There are all kinds of theories and opinions as to why the Red Sox (remember them?) have reversed their awful start and have -- in the last month and a half -- been the best team in baseball.
Here's mine: The day Dustin Pedroia stood up for David Ortiz, the Red Sox became a team again.
Depending on who you talk to, this whole idea of team chemistry is either vastly overrated or it isn't. That sounds funny, of course, but it's true. Earl Weaver, the who managed the Baltimore Orioles to four American League pennants and numerous other division championships during his tenure, always thought team chemistry could be summed up thusly: "Pitching and three-run homers."
Weaver also hated the sacrifice bunt. He thought giving up an out -- under any circumstances -- was totally defeatist. As he said, you only get three. Why waste any of them?
Weaver notwithstanding, I'm in the other camp. It's hard to do your best, especially in a competitive environment where winning and losing often comes down to self sacrifice and giving yourself up for the good of the team, if you're at odds with the people with whom you are playing. Ask any offensive lineman in football whether he finds it easier or harder to block for a quarterback he does not respect, and whose toughness he questions.
Ortiz got off to a horrible start this year ... and it looked, after the first month, as if this would be a repeat of last year, when he went well into May before he even hit is first home run. Fans, writers, broadcasters, guys in bars, were all clamoring for the Red Sox to make a move ... to release him. He was dead weight.
Pedroia is one of those types of players you could only love if he was on your team. If he's on the other team, you can't stand him. He's cocky, and he has an air about him on the diamond that reminds me very much of Pete Rose (another guy I despised, but would have probably loved had he played for the Red Sox).
Pedroia stood up amid a group of reporters and expressed his belief in Ortiz. Now, it's not necessary for people to think Pedroia meant every word he said, deep down inside. It's tough to believe a guy hitting below the Mendoza Line (which is to say under .200) inspires confidence when he comes up with the bases loaded. And it's tough to believe a guy for whom the manager actually put up a pinch hitter in precisely that situation would inspire much trust either.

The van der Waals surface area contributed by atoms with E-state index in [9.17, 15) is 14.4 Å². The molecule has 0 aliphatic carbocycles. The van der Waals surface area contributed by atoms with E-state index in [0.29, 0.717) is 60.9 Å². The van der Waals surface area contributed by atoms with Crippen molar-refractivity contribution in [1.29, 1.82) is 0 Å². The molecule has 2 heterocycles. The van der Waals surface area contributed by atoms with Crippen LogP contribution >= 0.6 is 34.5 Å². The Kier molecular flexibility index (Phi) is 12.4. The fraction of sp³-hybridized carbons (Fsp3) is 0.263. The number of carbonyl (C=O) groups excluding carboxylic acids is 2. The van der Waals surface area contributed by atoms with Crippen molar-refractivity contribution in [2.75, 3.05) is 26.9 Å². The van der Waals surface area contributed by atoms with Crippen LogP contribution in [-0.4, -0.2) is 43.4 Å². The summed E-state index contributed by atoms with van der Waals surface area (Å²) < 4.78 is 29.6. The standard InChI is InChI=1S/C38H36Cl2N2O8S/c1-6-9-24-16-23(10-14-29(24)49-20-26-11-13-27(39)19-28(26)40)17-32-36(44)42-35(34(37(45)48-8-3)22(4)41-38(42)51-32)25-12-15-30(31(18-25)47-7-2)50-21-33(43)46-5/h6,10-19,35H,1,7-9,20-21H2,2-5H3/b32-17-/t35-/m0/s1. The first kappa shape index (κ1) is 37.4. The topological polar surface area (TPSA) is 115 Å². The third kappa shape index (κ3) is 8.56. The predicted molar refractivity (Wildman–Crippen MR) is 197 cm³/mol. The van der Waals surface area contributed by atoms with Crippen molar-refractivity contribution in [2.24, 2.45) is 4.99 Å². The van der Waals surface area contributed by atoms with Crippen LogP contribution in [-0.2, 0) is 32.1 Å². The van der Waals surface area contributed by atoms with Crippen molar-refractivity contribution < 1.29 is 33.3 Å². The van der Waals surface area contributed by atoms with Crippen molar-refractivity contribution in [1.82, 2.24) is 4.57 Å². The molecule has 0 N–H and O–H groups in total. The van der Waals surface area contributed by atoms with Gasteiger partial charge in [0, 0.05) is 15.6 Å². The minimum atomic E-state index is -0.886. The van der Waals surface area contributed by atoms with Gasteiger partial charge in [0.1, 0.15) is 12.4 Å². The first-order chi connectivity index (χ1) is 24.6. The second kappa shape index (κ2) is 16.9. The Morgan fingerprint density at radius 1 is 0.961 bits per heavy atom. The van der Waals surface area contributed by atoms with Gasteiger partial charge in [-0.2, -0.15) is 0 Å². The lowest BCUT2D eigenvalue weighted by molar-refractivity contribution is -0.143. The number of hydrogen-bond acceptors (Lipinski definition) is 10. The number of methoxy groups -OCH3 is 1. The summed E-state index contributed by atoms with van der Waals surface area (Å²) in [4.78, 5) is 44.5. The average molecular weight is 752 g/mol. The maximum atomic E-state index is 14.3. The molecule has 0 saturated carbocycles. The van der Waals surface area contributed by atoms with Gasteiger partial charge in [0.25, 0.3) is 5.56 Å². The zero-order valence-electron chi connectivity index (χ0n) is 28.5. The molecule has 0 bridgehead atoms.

The important thing is that Pedroia ver publicly defended his teammate.
"Two years ago," he said, "I was hitting under .200 and everybody wanted to lynch me, too. Then what happened? Laser show."
What he meant, of course, is that he turned it around and ended up being the American League's rookie of the year. A year later, he became the American League's most valuable player. And this year, after a tough stretch, Pedroia is, once more, in the middle of things.
I think Pedroia's words had multiple effects ... all of them good. For starters, they probably took a little of the heat off Ortiz himself, who had to be wondering just where he stood with the rest of his teammates. Ortiz went on a tear after that, and has been somewhat of a facsimile of his former self.
They probably had the hidden effect of settling down some of the newcomers who may have felt like outsiders. And third, it clearly united the team and helped point it in the right direction.
What Pedroia showed was true leadership ... and the Red Sox in the past couple of years really haven't had that -- at least that vocally -- from anyone. In 2004, when the overcame the Curse of the Bambino and won the whole thing, there were a number of players who stepped in and led. Last year's Sox were a quiet bunch who seemed to go about their business more with the seriousness of account executives than with the joi de vivre that players such as Johnny Damon and Kevin Millar showed in 2004.
So good for Pedoria. The Red Sox are heating up just at a time when people are starting to notice. The Celtics are done, and the spotlight is exclusively on them. And it had to help that they swept a team from Los Angeles this weekend ... only days after the Celtics lost to one in the NBA finals.
If the Red Sox continue to get that type of leadership, there's no telling what they can accomplish in 2010.